We, humans, are able to identify other people even in voice disguise conditions. However, we are not immune to all voice changes when trying to identifying people from voice. Likewise, automatic speaker recognition systems can also be deceived by voice imitation and other types of disguise. Taking into account the voice disguise classification into the combination of two different categories (deliberate/non-deliberate and electronic/non-electronic), this survey provides a literature review on the influence of voice disguise in the automatic speaker recognition task and the robustness of these systems to such voice changes. Additionally, the survey addresses existing applications dealing with voice disguise and analyses some issues for future research.
GPS-equipped devices such as smartphones have become prevalent in the past decade. They have fostered abundant location-based services in applications such as navigation and location-based social networking. Continuous spatial queries serve as a building block for many location-based services. An example of such queries is to continuously maintain the nearest customers for an Uber driver when she is driving. Processing such queries with high efficiency is crucial to the user experience, since real-time updates are required to the query result as the query or data objects are moving. A popular approach to address this efficiency issue is to use safe regions. A safe region is a region inside which an object can move arbitrarily without causing any changes to the query result. As long as the query object stays in its safe region, no query result update is required. This substantially reduces the frequency of query re-evaluation and query result update, and hence improves query efficiency. Safe regions have very interesting theoretical properties and are worth in-depth analysis. We provide a comparative study of the safe region based approaches. We describe how safe regions are defined and computed for different types of continuous spatial queries, and discuss possible further improvements.
Many networking research activities are dependent on the availability of network captures. Even outside academic research there is a need for sharing network captures, to cooperate on threat assessments or for debugging. However, most network captures can not be shared due to privacy concerns. There have been many advances in the understanding of anonymisation and cryptographic methods, which have changed the perspective on the effectiveness of many anonymisation techniques. On the other hand these advances, combined with the increase of computational abilities, may have also made it feasible to perform anonymisation in real-time. This may make it easier to collect and distribute network captures, both for research and for other applications. This article surveys the literature over the period of 1998 -- 2015 on network traffic anonymisation techniques and implementations. The aim is to provide an overview of the current state of the art, and to highlight how advances in related fields have shed new light on anonymisation and pseudonimisation methodologies. The few currently maintained implementations are also reviewed. Lastly, we identify future research directions to enable easier sharing of network traffic, which in turn can enable new insights in network traffic analy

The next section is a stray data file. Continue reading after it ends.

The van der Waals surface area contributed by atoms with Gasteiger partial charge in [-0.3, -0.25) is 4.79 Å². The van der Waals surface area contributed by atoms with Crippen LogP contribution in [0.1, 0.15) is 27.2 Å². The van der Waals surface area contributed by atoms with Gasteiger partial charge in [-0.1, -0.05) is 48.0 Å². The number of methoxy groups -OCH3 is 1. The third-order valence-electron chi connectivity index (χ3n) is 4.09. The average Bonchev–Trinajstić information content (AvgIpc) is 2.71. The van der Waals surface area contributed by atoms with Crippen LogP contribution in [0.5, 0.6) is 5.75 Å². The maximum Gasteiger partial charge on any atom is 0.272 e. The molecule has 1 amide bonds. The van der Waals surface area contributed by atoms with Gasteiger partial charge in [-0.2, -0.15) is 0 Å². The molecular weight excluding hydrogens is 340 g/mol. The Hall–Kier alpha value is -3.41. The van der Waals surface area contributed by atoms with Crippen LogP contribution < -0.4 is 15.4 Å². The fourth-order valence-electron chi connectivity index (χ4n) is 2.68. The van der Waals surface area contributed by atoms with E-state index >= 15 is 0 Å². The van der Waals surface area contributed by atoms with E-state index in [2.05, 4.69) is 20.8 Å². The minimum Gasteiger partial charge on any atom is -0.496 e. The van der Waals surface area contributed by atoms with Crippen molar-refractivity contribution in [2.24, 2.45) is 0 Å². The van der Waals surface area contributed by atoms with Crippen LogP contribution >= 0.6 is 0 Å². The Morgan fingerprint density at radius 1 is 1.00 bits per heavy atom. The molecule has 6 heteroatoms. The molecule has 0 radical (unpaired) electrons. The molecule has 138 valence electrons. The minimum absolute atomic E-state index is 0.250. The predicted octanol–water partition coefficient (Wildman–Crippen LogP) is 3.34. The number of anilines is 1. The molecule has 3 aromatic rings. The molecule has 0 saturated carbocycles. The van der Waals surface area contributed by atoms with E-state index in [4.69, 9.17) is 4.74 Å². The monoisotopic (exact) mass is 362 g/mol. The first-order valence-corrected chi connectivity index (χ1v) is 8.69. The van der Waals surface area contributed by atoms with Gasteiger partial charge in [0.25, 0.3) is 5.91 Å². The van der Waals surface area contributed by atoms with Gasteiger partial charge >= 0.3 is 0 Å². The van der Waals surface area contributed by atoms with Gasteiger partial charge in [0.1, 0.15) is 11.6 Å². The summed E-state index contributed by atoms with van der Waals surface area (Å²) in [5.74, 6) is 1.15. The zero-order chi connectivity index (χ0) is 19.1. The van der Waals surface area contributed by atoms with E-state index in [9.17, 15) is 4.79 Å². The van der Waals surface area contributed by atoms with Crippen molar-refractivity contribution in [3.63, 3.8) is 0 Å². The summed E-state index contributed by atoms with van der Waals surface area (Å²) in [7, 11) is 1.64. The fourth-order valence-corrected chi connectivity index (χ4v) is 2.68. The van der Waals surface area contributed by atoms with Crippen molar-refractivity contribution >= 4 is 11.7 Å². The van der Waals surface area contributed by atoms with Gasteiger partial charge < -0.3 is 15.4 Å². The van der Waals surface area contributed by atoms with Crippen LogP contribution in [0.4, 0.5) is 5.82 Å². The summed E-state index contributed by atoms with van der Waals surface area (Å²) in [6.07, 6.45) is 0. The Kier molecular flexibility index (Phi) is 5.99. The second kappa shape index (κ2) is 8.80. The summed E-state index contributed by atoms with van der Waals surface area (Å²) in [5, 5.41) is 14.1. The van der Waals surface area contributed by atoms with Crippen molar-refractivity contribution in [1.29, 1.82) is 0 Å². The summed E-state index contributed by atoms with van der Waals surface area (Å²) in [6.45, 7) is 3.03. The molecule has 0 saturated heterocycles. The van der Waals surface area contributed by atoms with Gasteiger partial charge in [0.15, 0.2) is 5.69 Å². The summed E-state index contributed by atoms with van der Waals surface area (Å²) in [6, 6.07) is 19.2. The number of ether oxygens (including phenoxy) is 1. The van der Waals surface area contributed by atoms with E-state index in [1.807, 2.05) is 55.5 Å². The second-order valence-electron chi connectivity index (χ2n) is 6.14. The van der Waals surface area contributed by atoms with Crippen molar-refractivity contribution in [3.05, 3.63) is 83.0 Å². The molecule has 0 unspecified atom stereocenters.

Many security and software testing applications require checking whether certain properties of a program hold for any possible usage scenario. For instance, a tool for identifying software vulnerabilities may need to rule out the existence of any backdoor to bypass a program's authentication. One approach would be to test the program using different, possibly random inputs. As the backdoor may only be hit for very specific program workloads, automated exploration of the space of possible inputs is of the essence. Symbolic execution provides an elegant solution to the problem, by systematically exploring many possible execution paths at the same time without necessarily requiring concrete inputs. Rather than taking on fully specified input values, the technique abstractly represents them as symbols, resorting to constraint solvers to construct actual instances that would cause property violations. Symbolic execution has been incubated in dozens of tools developed over the last four decades, leading to major practical breakthroughs in a number of prominent software reliability applications. The goal of this survey is to provide an overview of the main ideas, challenges, and solutions developed in the area, distilling them for a broad audience.
Intrusion alert analysis is an attractive and active topic in the area of intrusion detection and prevention system (IDPS). In recent decades, many research communities have been working in this field. Therefore, a large volume of research works are released and hence, various research areas have emerged. However, there has been no systematic and up-to-date review of research works within the field. The main objective of this paper is to achieve a taxonomy of research fields in intrusion alert analysis and present a reference guide for researchers who want to enter in this area. To this aim, a systematic mapping study (SMS) on 433 high-quality research works has been conducted. By using keywords clustering, there are ten different research topics in the field of intrusion alert analysis which can be classified into three broad groups: pre-processing, processing, and post-processing. A brief description is provided regarding these groups and their related topics. Indeed, some useful analysis are presented based on data extraction from research works. The results show that the processing group contains most of the research works and newly moved to heterogeneous correlation. Also, the post-processing group is newer than others and recently considered by research communities and security administrators.